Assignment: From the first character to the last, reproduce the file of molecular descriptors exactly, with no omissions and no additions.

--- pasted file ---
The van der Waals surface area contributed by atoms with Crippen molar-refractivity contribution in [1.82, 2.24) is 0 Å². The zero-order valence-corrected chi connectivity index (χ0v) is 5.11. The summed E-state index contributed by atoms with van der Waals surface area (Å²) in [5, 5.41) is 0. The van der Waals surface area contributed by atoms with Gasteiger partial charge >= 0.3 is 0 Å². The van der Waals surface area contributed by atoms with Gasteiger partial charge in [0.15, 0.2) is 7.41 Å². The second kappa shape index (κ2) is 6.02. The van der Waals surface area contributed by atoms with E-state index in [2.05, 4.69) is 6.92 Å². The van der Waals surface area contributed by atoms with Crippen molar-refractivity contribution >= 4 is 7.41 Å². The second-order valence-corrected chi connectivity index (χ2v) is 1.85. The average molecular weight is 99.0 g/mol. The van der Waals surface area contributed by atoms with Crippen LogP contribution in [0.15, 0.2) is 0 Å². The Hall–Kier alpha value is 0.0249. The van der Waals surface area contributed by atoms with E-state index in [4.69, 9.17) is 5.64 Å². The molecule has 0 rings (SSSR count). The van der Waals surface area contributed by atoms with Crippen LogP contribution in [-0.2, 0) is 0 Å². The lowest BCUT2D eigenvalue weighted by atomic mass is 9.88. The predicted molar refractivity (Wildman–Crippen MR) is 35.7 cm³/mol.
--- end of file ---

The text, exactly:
The van der Waals surface area contributed by atoms with Crippen molar-refractivity contribution in [1.82, 2.24) is 0 Å². The zero-order valence-corrected chi connectivity index (χ0v) is 5.11. The summed E-state index contributed by atoms with van der Waals surface area (Å²) in [5, 5.41) is 0. The van der Waals surface area contributed by atoms with Gasteiger partial charge >= 0.3 is 0 Å². The van der Waals surface area contributed by atoms with Gasteiger partial charge in [0.15, 0.2) is 7.41 Å². The second kappa shape index (κ2) is 6.02. The van der Waals surface area contributed by atoms with E-state index in [2.05, 4.69) is 6.92 Å². The van der Waals surface area contributed by atoms with Crippen molar-refractivity contribution >= 4 is 7.41 Å². The second-order valence-corrected chi connectivity index (χ2v) is 1.85. The average molecular weight is 99.0 g/mol. The van der Waals surface area contributed by atoms with Crippen LogP contribution in [0.15, 0.2) is 0 Å². The Hall–Kier alpha value is 0.0249. The van der Waals surface area contributed by atoms with E-state index in [4.69, 9.17) is 5.64 Å². The molecule has 0 rings (SSSR count). The van der Waals surface area contributed by atoms with Crippen LogP contribution in [-0.2, 0) is 0 Å². The lowest BCUT2D eigenvalue weighted by atomic mass is 9.88. The predicted molar refractivity (Wildman–Crippen MR) is 35.7 cm³/mol.